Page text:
US rice that meets inspection and quarantine requirements will be allowed to enter the country, according to a notice by China's customs authority released Friday and dated December 27.
China's customs administration announced Friday it had approved US rice imports, a move that comes during a 90-day tariff truce between the two countries which are engaged in a bruising trade war.
US rice that meets inspection and quarantine requirements will be allowed to enter the country, according to a notice released by China's customs authority.
Requirements for US rice exporters include registration with the US Department of Agriculture and adherence to US and Chinese phytosanitary laws and regulations, which are aimed at protecting against plant diseases.
The approval comes more than a year after the two countries agreed on a phytosanitary protocol that would allow US rice imports in China for the first time.
According to a 2017 statement by the US Department of Agriculture, which praised the Chinese market as "an exceptional opportunity" for the US rice industry, the agreement had "been in the works for more than a decade".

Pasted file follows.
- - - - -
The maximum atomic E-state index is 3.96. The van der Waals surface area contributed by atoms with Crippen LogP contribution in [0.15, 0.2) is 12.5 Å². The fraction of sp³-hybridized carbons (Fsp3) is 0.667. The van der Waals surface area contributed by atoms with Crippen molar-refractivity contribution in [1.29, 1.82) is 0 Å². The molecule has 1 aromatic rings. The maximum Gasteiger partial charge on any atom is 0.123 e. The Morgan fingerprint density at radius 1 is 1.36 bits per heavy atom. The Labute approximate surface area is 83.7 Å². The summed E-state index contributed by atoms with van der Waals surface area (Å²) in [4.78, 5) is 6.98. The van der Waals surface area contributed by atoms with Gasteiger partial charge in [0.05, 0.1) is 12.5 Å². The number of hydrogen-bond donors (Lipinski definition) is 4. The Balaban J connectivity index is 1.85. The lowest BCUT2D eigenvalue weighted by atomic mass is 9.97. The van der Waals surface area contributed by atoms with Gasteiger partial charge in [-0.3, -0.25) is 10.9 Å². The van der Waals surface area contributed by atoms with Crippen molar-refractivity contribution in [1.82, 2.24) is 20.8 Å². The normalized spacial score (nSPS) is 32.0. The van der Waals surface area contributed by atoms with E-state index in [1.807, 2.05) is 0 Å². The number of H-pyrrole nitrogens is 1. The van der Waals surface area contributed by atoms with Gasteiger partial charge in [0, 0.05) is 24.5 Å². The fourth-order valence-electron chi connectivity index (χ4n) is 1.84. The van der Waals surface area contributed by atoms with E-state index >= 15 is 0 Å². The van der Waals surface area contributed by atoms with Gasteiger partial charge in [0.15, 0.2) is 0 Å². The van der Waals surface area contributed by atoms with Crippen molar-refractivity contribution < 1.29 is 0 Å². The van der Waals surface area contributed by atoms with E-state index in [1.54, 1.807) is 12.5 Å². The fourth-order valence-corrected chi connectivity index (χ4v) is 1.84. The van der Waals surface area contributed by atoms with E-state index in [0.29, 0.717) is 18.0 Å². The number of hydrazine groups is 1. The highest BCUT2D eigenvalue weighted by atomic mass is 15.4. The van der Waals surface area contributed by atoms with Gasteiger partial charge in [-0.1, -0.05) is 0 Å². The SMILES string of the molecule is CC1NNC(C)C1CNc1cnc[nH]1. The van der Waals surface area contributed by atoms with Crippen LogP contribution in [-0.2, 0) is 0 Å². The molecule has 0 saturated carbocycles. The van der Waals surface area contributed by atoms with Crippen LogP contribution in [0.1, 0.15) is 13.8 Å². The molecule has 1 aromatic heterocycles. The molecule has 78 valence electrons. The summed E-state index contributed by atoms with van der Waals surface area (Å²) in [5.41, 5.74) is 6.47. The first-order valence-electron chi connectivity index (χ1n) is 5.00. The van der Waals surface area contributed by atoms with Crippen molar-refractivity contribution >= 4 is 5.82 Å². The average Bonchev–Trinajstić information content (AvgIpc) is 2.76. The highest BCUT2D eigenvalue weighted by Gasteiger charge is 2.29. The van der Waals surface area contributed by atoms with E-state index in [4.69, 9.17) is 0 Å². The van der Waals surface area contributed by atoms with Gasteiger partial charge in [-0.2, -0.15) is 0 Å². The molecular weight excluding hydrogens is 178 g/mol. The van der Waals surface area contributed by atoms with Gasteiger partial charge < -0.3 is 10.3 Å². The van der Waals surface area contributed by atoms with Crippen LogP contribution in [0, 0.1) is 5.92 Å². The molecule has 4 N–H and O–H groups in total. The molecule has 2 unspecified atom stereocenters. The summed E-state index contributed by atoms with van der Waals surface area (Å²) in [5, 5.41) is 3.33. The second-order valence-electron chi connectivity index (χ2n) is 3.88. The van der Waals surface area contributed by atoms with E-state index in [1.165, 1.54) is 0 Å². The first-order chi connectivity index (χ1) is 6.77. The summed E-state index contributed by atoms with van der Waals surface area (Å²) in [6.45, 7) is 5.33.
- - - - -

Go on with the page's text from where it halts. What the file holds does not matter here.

US President Donald Trump and Chinese leader Xi Jinping agreed on the sidelines of the G20 summit in Buenos Aires at the start of December to a 90-day truce while they try to find a solution to the escalating trade dispute.
Trump is seeking a massive reduction in the US trade deficit with China and deeper reforms to open the economy to foreign companies.
Earlier this month, China's major state-owned grain stockpiler said it had resumed buying US soybeans, and Beijing announced it would suspend extra tariffs added to US-made cars and auto parts starting January 1.
China is also targeting intellectual property theft in the country -- one of the main sticking points in the dispute with the US.
On Sunday, a meeting of the Standing Committee of the National People's Congress (NPC, China's legislature) saw a draft law that would allow IP theft victims to claim "punitive damages".
Maintaining and resolving the trade truce could help stabilise sentiment in China, where confidence in the economy has been hurt by the trade frictions with its key trade partner.
China said Thursday that trade negotiators from China and the US are planning to meet in January for talks.